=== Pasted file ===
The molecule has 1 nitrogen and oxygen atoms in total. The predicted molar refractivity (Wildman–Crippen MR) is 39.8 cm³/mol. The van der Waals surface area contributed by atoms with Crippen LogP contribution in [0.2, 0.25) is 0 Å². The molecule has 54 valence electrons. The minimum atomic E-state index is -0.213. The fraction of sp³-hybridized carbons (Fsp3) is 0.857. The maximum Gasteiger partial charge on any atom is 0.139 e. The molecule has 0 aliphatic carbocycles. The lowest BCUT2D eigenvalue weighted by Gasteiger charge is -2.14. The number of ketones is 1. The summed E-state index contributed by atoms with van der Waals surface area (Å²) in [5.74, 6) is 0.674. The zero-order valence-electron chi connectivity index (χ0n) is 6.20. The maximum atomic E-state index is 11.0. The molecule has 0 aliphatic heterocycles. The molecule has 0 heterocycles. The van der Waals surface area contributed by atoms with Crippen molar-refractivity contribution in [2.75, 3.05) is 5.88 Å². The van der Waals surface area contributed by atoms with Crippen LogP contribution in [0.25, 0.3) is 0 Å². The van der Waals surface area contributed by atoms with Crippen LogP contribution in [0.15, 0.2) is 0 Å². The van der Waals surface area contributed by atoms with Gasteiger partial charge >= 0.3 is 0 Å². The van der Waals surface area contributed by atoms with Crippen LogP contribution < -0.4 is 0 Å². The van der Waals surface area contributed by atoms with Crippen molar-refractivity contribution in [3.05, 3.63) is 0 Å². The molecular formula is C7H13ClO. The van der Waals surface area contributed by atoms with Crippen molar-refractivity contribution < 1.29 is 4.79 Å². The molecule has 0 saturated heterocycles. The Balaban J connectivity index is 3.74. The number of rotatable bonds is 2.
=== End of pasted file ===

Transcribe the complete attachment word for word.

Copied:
The molecule has 1 nitrogen and oxygen atoms in total. The predicted molar refractivity (Wildman–Crippen MR) is 39.8 cm³/mol. The van der Waals surface area contributed by atoms with Crippen LogP contribution in [0.2, 0.25) is 0 Å². The molecule has 54 valence electrons. The minimum atomic E-state index is -0.213. The fraction of sp³-hybridized carbons (Fsp3) is 0.857. The maximum Gasteiger partial charge on any atom is 0.139 e. The molecule has 0 aliphatic carbocycles. The lowest BCUT2D eigenvalue weighted by Gasteiger charge is -2.14. The number of ketones is 1. The summed E-state index contributed by atoms with van der Waals surface area (Å²) in [5.74, 6) is 0.674. The zero-order valence-electron chi connectivity index (χ0n) is 6.20. The maximum atomic E-state index is 11.0. The molecule has 0 aliphatic heterocycles. The molecule has 0 heterocycles. The van der Waals surface area contributed by atoms with Crippen molar-refractivity contribution in [2.75, 3.05) is 5.88 Å². The van der Waals surface area contributed by atoms with Crippen LogP contribution in [0.25, 0.3) is 0 Å². The van der Waals surface area contributed by atoms with Crippen LogP contribution in [0.15, 0.2) is 0 Å². The van der Waals surface area contributed by atoms with Gasteiger partial charge >= 0.3 is 0 Å². The van der Waals surface area contributed by atoms with Crippen LogP contribution < -0.4 is 0 Å². The van der Waals surface area contributed by atoms with Crippen molar-refractivity contribution in [3.05, 3.63) is 0 Å². The molecular formula is C7H13ClO. The van der Waals surface area contributed by atoms with Crippen molar-refractivity contribution < 1.29 is 4.79 Å². The molecule has 0 saturated heterocycles. The Balaban J connectivity index is 3.74. The number of rotatable bonds is 2.